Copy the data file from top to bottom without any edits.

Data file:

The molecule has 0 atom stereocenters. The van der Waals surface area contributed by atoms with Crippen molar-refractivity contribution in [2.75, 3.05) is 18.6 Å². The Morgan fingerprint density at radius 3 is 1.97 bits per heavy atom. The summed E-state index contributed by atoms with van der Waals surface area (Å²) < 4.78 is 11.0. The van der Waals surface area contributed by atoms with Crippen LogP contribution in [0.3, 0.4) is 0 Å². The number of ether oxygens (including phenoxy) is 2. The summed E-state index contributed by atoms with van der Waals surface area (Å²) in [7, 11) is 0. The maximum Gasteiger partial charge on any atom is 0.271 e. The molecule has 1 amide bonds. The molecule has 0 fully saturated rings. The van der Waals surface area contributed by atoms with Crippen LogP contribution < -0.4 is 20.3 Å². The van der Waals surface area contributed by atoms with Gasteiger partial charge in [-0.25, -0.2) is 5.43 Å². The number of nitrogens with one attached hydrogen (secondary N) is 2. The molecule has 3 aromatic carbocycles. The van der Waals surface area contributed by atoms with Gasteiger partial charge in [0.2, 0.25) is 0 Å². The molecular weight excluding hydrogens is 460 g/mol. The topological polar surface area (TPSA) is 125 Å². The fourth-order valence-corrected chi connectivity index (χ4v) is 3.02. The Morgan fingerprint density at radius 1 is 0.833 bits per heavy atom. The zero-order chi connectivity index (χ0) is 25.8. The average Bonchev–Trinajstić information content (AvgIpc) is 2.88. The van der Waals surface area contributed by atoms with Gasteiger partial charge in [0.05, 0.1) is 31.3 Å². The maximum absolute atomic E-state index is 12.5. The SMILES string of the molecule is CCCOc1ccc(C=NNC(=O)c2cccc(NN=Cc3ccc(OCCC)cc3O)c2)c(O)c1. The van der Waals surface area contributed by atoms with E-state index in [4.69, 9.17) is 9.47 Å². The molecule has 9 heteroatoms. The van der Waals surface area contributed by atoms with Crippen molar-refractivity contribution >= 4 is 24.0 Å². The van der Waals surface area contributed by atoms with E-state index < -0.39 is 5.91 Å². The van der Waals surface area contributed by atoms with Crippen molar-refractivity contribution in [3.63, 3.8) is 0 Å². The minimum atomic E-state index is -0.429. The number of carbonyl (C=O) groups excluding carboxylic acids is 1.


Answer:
The molecule has 0 atom stereocenters. The van der Waals surface area contributed by atoms with Crippen molar-refractivity contribution in [2.75, 3.05) is 18.6 Å². The Morgan fingerprint density at radius 3 is 1.97 bits per heavy atom. The summed E-state index contributed by atoms with van der Waals surface area (Å²) < 4.78 is 11.0. The van der Waals surface area contributed by atoms with Crippen LogP contribution in [0.3, 0.4) is 0 Å². The number of ether oxygens (including phenoxy) is 2. The summed E-state index contributed by atoms with van der Waals surface area (Å²) in [7, 11) is 0. The maximum Gasteiger partial charge on any atom is 0.271 e. The molecule has 1 amide bonds. The molecule has 0 fully saturated rings. The van der Waals surface area contributed by atoms with Crippen LogP contribution < -0.4 is 20.3 Å². The van der Waals surface area contributed by atoms with Gasteiger partial charge in [-0.25, -0.2) is 5.43 Å². The number of nitrogens with one attached hydrogen (secondary N) is 2. The molecule has 3 aromatic carbocycles. The van der Waals surface area contributed by atoms with Gasteiger partial charge in [0.2, 0.25) is 0 Å². The molecular weight excluding hydrogens is 460 g/mol. The topological polar surface area (TPSA) is 125 Å². The fourth-order valence-corrected chi connectivity index (χ4v) is 3.02. The Morgan fingerprint density at radius 1 is 0.833 bits per heavy atom. The zero-order chi connectivity index (χ0) is 25.8. The average Bonchev–Trinajstić information content (AvgIpc) is 2.88. The van der Waals surface area contributed by atoms with Gasteiger partial charge in [0.05, 0.1) is 31.3 Å². The maximum absolute atomic E-state index is 12.5. The SMILES string of the molecule is CCCOc1ccc(C=NNC(=O)c2cccc(NN=Cc3ccc(OCCC)cc3O)c2)c(O)c1. The van der Waals surface area contributed by atoms with E-state index in [4.69, 9.17) is 9.47 Å². The molecule has 9 heteroatoms. The van der Waals surface area contributed by atoms with Crippen molar-refractivity contribution >= 4 is 24.0 Å². The van der Waals surface area contributed by atoms with E-state index < -0.39 is 5.91 Å². The van der Waals surface area contributed by atoms with Crippen molar-refractivity contribution in [3.63, 3.8) is 0 Å². The minimum atomic E-state index is -0.429. The number of carbonyl (C=O) groups excluding carboxylic acids is 1.